Keeping regular backups of your Mac is one of the most important things that everyone should do. Imagine all your pictures, documents, movies and music, just gone. It’s enough to take your breath away. Trust me, I’ve had it happen to me, and you don’t want it to happen to you, especially when it’s so easy to backup your Mac with Time Machine.
Time Machine backs up everything on your hard drive, and comes pre-installed on your Mac. All you need is an external drive or Time Capsule. One of my favourite things about Time Machine is how you can set it, and forget it. It automatically backs up everything including system files, music, photos, movies, applications, preferences, accounts, email messages, and documents.
There are a few other backup applications out there, however what separates Time Machine from the others is its ability to remember how your system looked on any give day and restore it to that time frame. Also it looks really cool when restoring files… so that counts as another plus. It backs up every file, keeps hourly backups for the past 24 hours, daily backups for the past month, and weekly backups until your Time Machine drive is full. I wanted to do more that just tell you about Time Machine, so here is a short video of it in action.
When choosing an external hard drive to back up to, you want to get one that’s at lease twice as big as the hard drive that your backing up. So if you Mac has a 999GB (1 TB) hard drive in it, you want a 2TB or larger drive. I would also highly recommend that your external hard drive remains solely for backing up to Time Machine and nothing else. Because accidentally deleting your Time Machine backup would be almost as bad as not having a backup in the first place.
Once you have an external hard drive, you need to make sure it is properly formatted. Picking up an external hard drive from, say Walmart, is most likely not going to be formatted properly. Luckily, it’s a very simple process, you just need to be very careful when selecting which disk you want to format. Plug your external hard drive into your Mac and open Disk Utility (find it in your Applications/Utilities folder). Note: If you drive is already “Mac OS Extended (Journaled)” then you don’t need to format.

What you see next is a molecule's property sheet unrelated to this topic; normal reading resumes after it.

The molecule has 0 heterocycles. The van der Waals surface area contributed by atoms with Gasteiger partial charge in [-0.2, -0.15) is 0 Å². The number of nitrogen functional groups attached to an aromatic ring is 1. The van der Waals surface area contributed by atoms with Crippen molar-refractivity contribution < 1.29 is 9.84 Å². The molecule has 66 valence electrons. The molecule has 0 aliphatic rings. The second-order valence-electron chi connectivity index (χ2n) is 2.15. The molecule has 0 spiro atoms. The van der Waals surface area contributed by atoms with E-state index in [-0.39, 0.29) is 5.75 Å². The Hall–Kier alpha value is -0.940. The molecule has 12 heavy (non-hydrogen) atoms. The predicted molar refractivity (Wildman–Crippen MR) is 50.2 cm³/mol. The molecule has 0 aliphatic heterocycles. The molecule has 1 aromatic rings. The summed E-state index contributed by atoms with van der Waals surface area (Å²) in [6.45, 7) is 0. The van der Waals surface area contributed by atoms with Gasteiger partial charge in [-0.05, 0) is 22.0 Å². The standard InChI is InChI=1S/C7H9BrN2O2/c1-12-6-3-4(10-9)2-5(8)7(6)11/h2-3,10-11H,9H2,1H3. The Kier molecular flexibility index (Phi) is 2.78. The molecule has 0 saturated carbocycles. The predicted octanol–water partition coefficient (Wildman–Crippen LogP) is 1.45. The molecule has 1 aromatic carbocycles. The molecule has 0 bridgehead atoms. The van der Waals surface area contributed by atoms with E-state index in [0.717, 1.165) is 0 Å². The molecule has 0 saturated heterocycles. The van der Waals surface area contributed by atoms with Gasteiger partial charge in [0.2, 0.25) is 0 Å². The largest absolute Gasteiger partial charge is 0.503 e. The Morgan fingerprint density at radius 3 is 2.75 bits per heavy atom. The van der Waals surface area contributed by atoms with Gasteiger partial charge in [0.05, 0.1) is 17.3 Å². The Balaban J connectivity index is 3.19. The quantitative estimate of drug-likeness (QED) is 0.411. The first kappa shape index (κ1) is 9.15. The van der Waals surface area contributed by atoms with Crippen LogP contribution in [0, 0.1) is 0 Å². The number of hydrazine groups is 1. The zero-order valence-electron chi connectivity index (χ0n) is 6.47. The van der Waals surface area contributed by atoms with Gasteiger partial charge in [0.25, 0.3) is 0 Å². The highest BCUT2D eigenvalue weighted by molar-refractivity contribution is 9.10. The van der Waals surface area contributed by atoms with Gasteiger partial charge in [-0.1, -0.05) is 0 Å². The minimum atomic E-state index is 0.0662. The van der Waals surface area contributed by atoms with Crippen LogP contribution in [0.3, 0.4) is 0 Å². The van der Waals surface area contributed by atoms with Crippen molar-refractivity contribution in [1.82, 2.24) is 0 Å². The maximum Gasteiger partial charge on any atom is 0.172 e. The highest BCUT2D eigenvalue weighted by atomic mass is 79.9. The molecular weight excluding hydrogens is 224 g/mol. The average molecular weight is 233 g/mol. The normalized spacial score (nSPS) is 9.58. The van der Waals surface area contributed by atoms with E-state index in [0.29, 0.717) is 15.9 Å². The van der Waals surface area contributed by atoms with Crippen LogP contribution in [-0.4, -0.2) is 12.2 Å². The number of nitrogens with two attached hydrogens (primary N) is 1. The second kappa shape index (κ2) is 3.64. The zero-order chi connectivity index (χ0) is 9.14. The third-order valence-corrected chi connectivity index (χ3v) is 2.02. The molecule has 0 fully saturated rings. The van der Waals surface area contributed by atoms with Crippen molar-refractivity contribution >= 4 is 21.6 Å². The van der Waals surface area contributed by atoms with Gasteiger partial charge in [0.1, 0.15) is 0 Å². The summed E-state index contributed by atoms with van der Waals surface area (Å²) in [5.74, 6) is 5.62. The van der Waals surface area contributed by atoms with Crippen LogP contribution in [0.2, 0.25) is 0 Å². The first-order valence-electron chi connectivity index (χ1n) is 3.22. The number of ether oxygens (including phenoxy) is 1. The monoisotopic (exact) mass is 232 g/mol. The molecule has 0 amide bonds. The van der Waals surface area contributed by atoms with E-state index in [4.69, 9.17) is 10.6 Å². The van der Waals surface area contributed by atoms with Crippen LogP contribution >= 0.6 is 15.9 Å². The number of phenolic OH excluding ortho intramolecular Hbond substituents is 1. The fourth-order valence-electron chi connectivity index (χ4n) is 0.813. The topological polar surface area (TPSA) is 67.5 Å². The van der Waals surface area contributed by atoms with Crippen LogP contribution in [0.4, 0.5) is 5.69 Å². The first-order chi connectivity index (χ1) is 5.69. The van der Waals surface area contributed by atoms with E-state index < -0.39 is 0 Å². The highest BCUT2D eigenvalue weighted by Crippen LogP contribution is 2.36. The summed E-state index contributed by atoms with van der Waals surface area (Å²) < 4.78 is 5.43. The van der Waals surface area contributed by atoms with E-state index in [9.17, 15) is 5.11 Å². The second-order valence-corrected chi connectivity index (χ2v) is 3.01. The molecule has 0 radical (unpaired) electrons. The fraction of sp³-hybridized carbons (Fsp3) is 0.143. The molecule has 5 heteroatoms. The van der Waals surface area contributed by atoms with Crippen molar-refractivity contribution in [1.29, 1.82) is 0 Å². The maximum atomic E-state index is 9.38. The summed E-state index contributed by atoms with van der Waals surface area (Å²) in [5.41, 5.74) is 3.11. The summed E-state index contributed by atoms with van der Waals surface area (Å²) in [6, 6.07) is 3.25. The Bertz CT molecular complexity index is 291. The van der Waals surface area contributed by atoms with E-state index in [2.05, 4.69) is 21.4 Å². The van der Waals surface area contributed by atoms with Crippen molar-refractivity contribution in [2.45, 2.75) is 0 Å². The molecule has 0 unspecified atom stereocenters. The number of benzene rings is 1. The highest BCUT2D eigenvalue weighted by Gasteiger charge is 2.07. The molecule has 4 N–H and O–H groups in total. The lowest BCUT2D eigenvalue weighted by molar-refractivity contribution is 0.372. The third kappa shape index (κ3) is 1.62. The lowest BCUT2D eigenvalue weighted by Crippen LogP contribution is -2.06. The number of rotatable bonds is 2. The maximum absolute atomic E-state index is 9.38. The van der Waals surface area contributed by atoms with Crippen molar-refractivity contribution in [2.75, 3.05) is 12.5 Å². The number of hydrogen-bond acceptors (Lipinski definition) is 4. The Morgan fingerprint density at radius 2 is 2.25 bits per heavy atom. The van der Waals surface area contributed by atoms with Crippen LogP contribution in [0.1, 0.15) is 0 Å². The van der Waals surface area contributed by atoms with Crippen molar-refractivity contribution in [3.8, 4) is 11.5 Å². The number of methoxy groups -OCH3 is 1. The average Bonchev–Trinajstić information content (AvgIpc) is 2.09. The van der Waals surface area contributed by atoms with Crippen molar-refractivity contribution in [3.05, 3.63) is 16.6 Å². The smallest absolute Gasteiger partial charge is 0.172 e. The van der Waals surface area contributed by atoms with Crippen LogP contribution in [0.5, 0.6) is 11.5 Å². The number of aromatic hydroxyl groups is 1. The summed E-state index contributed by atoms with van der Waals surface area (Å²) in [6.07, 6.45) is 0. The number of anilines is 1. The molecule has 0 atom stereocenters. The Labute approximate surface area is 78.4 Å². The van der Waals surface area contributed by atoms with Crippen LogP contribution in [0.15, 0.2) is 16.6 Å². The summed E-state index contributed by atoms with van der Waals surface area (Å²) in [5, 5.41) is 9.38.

Opening Disk Utility will show you all the drives you have plugged in. As you can see, the drive that I selected is formatted as MS-DOS (FAT). FAT is a format that works on both PC and Mac, however it’s limited by not being able to store any file larger than 4GB, so we are going to change it into a format better suited for Time Machine.
Now that your sure you’ve selected the correct drive you want to format, click the Erase tab. On that page you’ll see an options drop down menu for selecting which format to format your drive as. Select “Mac OS Extended (Journaled)” and then choose what you’d like to call the drive. Click the “Erase…” on the lower right side of Disk Utility, and your drive will start formatting. It should take less than a minute in most cases.
After your drive is finished formatting, Time Machine should automatically detect it and ask if you want to use it to make backups. If it doesn’t automatically pop up, there’s nothing to worry about. Go to you System Preferences -> Time Machine. Turn it on and select the drive you just formatted. Done.
That’s the beautiful thing about Time Machine, you set it, and forget it. It will take care of everything else in the background. As you can see from the picture on the right, it keeps hourly backups for the past 24 hours, daily backups for the past month, and weekly backups until your Time Machine drive is full.
Depending on the amount of files as well as the size of the backup, the first time backing up could take a few hours. However after the first backup, Time Machine will only update the new and changed files. If you keep your drive constantly plugged into your Mac the hourly backups will take just a few seconds. As your drive fills up, Time Machine will automatically delete the oldest backups, which is why it is recommended to backup to a drive that’s at least twice the size of the drive you are backing up to. By default you will be notified when Time Machine deletes the oldest backup, this can be disabled however in the options if you so choose.
There is also an option to select any drive or folder to exclude from the backups. In System Preferences -> Time Machine -> Options select any drive or folder you’d like to exclude. Also by default Time Machine puts an icon in the menu bar. When it’s doing a backup the icon in the menu bar will start running counterclockwise, simply letting you know it’s backing up. You can disable this if you like by going to System Preferences -> Time Machine -> and de-selecting the “Show Time Machine in the menu bar” check box. Remember to backup often.